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Influenza Vaccine Information

The 2008-2009 influenza vaccine protects against influenza A (H3N2) Brisbane/10-like virus, the influenza A (H1N1) Brisbane/59-like virus and the influenza B Florida-like virus.  In general, anyone who wants to reduce their chances of getting the flu can get vaccinated.

The Centers for Disease Control and Prevention (CDC) recommends that certain people should get vaccinated each year who are at higher risk of having complications or who are in close contact to those at higher risk.

These people include:

  • Children aged 6 months up to their 19th birthday
  • Pregnant women
  • People 50 years of age and older
  • People of any age with certain chronic medical conditions such as asthma, diabetes or heart disease (not including high blood pressure)
  • People who live in nursing homes and other long-term care facilities
  • People who live with or care for those at high risk for complications from flu, including:
    • Health care workers  
    • Household contacts of persons at high risk for complications from the flu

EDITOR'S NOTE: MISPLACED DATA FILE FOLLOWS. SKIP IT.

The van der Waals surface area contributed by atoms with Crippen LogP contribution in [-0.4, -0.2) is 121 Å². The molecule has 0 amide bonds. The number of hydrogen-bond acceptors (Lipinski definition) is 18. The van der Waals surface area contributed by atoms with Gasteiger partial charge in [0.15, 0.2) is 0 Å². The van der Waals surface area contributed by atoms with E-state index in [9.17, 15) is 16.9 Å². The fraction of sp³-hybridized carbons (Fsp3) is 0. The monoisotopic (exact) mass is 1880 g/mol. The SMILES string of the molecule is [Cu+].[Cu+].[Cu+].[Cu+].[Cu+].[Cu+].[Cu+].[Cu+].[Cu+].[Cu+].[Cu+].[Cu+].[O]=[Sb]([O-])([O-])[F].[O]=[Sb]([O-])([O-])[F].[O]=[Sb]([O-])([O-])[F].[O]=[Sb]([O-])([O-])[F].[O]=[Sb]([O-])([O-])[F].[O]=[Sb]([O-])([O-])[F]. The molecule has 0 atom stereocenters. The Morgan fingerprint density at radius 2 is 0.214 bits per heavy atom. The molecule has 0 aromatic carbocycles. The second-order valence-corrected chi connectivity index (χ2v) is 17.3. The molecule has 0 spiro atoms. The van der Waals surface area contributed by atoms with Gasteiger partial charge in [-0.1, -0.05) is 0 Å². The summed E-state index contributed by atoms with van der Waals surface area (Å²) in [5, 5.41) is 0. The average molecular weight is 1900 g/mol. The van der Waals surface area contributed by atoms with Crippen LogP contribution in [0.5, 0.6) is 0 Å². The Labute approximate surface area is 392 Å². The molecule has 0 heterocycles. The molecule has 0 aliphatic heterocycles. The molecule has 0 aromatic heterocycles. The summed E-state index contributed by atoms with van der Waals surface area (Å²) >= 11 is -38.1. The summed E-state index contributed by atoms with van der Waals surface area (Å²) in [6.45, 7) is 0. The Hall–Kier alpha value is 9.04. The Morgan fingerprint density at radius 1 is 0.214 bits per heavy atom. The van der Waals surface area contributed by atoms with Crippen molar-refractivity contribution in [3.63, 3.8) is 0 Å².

• Household contacts and out of home caregivers of children less than 6 months of age (these children are too young to be vaccinated)

Vaccination rates remain low among certain groups of people that are recommended to receive the vaccination every year: 33% in adults ages 50 to 64, 66% in people 65 and older, 13% in pregnant women and 42% in health-care workers1.

1 - CDC.Prevention and Control of Influenza: Recommendations of the Advisory Committee on Immunization Practice (ACIP), 2008.MMWR 2008; 57(RR07):1-60

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Find a Location to Receive a Flu Vaccine

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